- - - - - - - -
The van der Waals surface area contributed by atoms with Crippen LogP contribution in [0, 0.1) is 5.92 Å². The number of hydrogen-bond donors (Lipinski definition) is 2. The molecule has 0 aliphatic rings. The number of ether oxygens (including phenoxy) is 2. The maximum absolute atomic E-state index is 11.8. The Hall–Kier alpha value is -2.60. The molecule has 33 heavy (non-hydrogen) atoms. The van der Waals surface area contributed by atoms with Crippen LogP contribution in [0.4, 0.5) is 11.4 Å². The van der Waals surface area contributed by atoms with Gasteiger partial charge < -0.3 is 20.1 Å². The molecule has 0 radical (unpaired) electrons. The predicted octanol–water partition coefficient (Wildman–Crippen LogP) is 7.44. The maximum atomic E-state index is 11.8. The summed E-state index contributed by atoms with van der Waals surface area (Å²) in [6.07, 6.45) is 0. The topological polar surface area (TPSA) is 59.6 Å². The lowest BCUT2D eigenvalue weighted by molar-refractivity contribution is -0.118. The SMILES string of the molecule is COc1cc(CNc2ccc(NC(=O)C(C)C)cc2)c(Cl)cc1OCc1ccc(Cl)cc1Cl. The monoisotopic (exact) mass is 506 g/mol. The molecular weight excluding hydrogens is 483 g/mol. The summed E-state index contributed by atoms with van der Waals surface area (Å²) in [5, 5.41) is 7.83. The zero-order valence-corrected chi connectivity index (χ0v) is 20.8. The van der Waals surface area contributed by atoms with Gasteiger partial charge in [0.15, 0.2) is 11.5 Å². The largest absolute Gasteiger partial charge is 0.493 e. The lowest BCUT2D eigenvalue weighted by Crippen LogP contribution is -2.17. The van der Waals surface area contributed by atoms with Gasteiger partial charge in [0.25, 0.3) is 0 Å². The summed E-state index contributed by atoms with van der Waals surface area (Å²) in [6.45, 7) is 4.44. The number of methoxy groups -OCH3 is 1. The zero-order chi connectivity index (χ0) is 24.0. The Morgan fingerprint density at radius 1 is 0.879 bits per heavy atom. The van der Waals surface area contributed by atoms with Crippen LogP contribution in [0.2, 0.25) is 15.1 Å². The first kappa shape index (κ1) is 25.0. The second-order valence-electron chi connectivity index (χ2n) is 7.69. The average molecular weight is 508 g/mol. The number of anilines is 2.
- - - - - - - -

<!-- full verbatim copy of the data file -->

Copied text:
The van der Waals surface area contributed by atoms with Crippen LogP contribution in [0, 0.1) is 5.92 Å². The number of hydrogen-bond donors (Lipinski definition) is 2. The molecule has 0 aliphatic rings. The number of ether oxygens (including phenoxy) is 2. The maximum absolute atomic E-state index is 11.8. The Hall–Kier alpha value is -2.60. The molecule has 33 heavy (non-hydrogen) atoms. The van der Waals surface area contributed by atoms with Crippen LogP contribution in [0.4, 0.5) is 11.4 Å². The van der Waals surface area contributed by atoms with Gasteiger partial charge < -0.3 is 20.1 Å². The molecule has 0 radical (unpaired) electrons. The predicted octanol–water partition coefficient (Wildman–Crippen LogP) is 7.44. The maximum atomic E-state index is 11.8. The summed E-state index contributed by atoms with van der Waals surface area (Å²) in [6.07, 6.45) is 0. The topological polar surface area (TPSA) is 59.6 Å². The lowest BCUT2D eigenvalue weighted by molar-refractivity contribution is -0.118. The SMILES string of the molecule is COc1cc(CNc2ccc(NC(=O)C(C)C)cc2)c(Cl)cc1OCc1ccc(Cl)cc1Cl. The monoisotopic (exact) mass is 506 g/mol. The molecular weight excluding hydrogens is 483 g/mol. The summed E-state index contributed by atoms with van der Waals surface area (Å²) in [5, 5.41) is 7.83. The zero-order valence-corrected chi connectivity index (χ0v) is 20.8. The van der Waals surface area contributed by atoms with Gasteiger partial charge in [0.15, 0.2) is 11.5 Å². The largest absolute Gasteiger partial charge is 0.493 e. The lowest BCUT2D eigenvalue weighted by Crippen LogP contribution is -2.17. The van der Waals surface area contributed by atoms with Gasteiger partial charge in [0.25, 0.3) is 0 Å². The summed E-state index contributed by atoms with van der Waals surface area (Å²) in [6.45, 7) is 4.44. The number of methoxy groups -OCH3 is 1. The zero-order chi connectivity index (χ0) is 24.0. The Morgan fingerprint density at radius 1 is 0.879 bits per heavy atom. The van der Waals surface area contributed by atoms with Crippen LogP contribution in [0.2, 0.25) is 15.1 Å². The first kappa shape index (κ1) is 25.0. The second-order valence-electron chi connectivity index (χ2n) is 7.69. The average molecular weight is 508 g/mol. The number of anilines is 2.